1. Diligence – You must push forward, even when you don’t want to.
2. Determination- Believe in yourself. Trust that others will see the beauty in your written word.
3. Dedication- Once you commit to becoming a writer set aside time each day to hone the craft.
4. Drive – A writer with drive and passion will eventually get noticed.
5. Desolation- Find solitude so you can create without interruptions.
6. Daily Routines- Writing should be done every day. If you set a routine, you will be less likely to break it.
7. Deadlines- Give yourself deadlines. Eg. Chapter one must be finished by Monday. The short story has to be completed by Saturday.
8. Dreams- Dream big. Never let anyone make you feel that your dreams are not possible.
9. Desire- You must want to write. If writing doesn’t feel like a necessity it might not be your passion.
10. Decision making abilities- Chapters need to be edited. Word counts need to be cut. Favorite sentences need to be chopped. It’s not always easy making decisions as a writer but it is required. Characters need to love, get hurt, evolve and occasionally die. You have to be able to make those decisions in order for your masterpiece to appear.
ACT IT OUT
This blog post has been walking around my thoughts for a while. I’m glad it coincides with the first letter of the blog writing challenge from A to Z.
Have you ever got to the point in your story that is begging for an action scene? You stare stupidly at the screen in front of you. Your imagination presents to you a clear picture but the words you type out are bland. All you want to do is get your main character up the stairs (insert whatever scenario you are writing about here) quickly and down the hallway to the back bedroom where there is another hidden room that she can hide from the baseball bat carrying stranger. You feel her anxiety rush through your bones but yet you can’t convey it on paper.
There are a million action scenes that can be acted out right in the confines of your own home that will help make your scene stronger. I am forever jumping over obstacles, banging into things, pretending to shoot darts, stirring a pot just so I can experience the moment of the scene. What happens when I bump into something? Does pain shoot through my body? Do I bounce back? Do I bruise?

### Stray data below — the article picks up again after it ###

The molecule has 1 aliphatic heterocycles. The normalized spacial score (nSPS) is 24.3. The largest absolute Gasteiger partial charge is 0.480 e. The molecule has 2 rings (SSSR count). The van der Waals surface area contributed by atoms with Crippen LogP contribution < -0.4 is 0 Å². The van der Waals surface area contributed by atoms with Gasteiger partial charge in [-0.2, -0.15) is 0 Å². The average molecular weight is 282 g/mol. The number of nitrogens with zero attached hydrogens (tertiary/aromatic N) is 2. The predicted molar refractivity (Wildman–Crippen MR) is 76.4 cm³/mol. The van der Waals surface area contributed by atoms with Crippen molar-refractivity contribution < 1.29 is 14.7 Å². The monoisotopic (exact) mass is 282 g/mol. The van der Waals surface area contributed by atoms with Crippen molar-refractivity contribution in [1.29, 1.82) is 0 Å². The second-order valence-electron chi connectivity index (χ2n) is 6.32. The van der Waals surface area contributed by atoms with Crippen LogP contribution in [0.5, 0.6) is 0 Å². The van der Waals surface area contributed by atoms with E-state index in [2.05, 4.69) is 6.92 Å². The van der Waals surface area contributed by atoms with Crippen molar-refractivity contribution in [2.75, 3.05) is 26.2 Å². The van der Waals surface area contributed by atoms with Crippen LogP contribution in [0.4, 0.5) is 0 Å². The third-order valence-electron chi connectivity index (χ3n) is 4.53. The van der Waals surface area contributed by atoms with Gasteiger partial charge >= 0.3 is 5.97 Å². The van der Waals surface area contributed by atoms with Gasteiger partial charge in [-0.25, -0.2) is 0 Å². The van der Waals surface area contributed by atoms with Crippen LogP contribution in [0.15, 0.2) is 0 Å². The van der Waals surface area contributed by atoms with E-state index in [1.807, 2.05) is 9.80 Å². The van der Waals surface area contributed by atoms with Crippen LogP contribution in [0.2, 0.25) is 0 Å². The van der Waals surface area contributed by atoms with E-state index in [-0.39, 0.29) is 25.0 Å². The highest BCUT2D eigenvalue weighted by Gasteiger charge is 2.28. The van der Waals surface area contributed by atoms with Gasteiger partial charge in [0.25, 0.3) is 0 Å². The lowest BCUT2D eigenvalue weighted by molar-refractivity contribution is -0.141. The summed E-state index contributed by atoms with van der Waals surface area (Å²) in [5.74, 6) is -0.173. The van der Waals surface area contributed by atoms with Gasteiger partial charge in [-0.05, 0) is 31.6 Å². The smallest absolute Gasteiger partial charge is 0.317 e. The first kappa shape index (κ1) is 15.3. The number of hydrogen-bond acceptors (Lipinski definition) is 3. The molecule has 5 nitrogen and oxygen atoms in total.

Please don’t think I like self mutilation because I promise I do not. But, I like to get down and dirty with my writing so I can help my readers experience the scene as if they are part of it.
If I was trying to get my character up the stairs, I’d probably find a flight and start racing up them. I’d pay attention to my movements. Do I stumble? Do I catch my fall with the palms of my hands slamming against the step above? Do I trip over clutter on the stair, causing my knee to smash into the step? Once I reach the top what happens? Do I turn back to see if the stranger is right behind? Or do I race down the hallway to the secret room only I (aka the character) knows about?
If this is not something you have done before, I suggest you give it a shot. It could be something as simple as making a pot of coffee. Act out the action and see what you come up with.
This past year has provided me with many ups and downs. I received five full requests, and thought for sure by year’s end I would be announcing that I finally landed myself an agent. When the first one came back rejected stating “I’m not connecting in the way I need to be,” I thought, Okay, that’s just one person’s opinion. But when they all came back rejected with identical words, I knew it was time to go back to the manuscript. I gathered all of their rejections and came to the conclusion (something I think I already knew but didn’t want to believe) that my characters were flat. I received some positive feedback such as “This is an extremely marketable idea” and “The plot is good and pace is nice” but it was the last rejection that clicked and made me realize there is no depth to my characters. The very kind agent added a few more words to her I’m not connecting in the way I need to. She specifically said it was the characters she wasn’t connecting with. I felt embarrassed because here I was writing blogs about creating characters and questions to ask them. I should have been following my own tips and advice. She did leave her door open and said she would be willing to look at a rewrite or any other queries I might have.
I have been given a gift. An insight to why exactly my manuscript has failed to get me an agent. The day following her rejection, I headed to the book store and bought myself two writing books. I am ready to breathe life into the characters that mean so much to me. In my mind these characters were very much alive which is why I think they were dead on paper. I failed to add background stories, I gave no inclinations of how they ended up in each other’s lives (despite the fact I knew). I failed them. I failed myself.
Today I see through different eyes. I am prepared for the challenge. A story is nothing if you don’t connect with the characters. Wish me luck!